The Spanish Data Protection Agency (AEPD) has fined a consultancy firm 3,000 euros for sending an e-mail to a client that mistakenly contained attached documentation from another client of the consultancy firm.
This breached Articles 5.1.f and 32.1 of the GDPR, “Principle of integrity and confidentiality” and “Security of processing”, respectively. The attachment contained personal data of a third party to which the recipient of the e-mail had access, resulting in a breach of data confidentiality, in this case due to human error.
Anyone can make a mistake like this, which is why we at Edorteam always insist that attachments containing personal data must be sent previously encrypted. This is required by Article 32.1 of the GDPR:
32.1 Taking into account the state of the art, the costs of implementation, and the nature, scope, context and purposes of processing, as well as risks of varying likelihood and severity to the rights and freedoms of natural persons, the controller and the processor shall implement appropriate technical and organizational measures to ensure a level of security appropriate to the risk, including, where applicable, inter alia:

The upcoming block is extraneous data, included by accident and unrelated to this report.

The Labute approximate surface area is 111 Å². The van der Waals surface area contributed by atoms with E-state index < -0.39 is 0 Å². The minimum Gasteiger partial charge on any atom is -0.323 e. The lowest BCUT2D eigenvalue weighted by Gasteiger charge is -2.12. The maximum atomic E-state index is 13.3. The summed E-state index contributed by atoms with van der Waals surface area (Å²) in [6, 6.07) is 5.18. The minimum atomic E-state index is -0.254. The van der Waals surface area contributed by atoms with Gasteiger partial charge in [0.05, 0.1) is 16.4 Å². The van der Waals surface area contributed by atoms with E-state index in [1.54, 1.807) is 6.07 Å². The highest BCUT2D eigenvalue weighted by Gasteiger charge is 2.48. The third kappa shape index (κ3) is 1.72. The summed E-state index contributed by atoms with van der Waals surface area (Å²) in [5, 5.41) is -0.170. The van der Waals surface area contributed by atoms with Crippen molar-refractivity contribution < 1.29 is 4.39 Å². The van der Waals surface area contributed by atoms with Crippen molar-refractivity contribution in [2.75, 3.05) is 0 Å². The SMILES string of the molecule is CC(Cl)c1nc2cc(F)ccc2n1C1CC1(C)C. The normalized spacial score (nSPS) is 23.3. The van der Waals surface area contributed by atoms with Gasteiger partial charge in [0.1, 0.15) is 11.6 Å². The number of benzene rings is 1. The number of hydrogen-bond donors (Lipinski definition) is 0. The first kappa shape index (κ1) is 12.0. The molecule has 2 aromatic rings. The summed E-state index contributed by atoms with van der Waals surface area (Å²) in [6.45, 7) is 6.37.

a) pseudonymization and encryption of personal data
In fact, Article 34 of the GDPR, “Communication of a personal data security breach to the data subject”, exempts from the obligation to communicate a security breach if the information was encrypted.
This simple preventive gesture would have prevented the infringement, because even if we make a mistake in the recipient or attachment, the password would not correspond to the one known to the recipient of the message, and therefore we would have avoided breaching the confidentiality of the data.
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3,000 euros penalty, a significant amount for a small company
As a result of the complaint, the AEPD asked the consultancy for all the information it could provide on the matter.
As well as the possible causes of the incident and the measures that have been adopted to prevent something like this from happening again.
However, as explained in the resolution, the consultancy did not respond in any way to the requirements of the AEPD.
This is incomprehensible, since the AEPD has considered non-cooperation and lack of diligence as an aggravating circumstance.
On the other hand, some factors have been taken into account as mitigating factors:
- Only one person was affected by the incident.
- The reported consultancy is a small company.
- The data processing carried out by the consultancy is local in scope.
The AEPD resolves the case by fining the company 2,000 euros for breach of Article 5.1.f of the RGPD, and 1,000 euros for breach of Article 32.1 of the RGPD.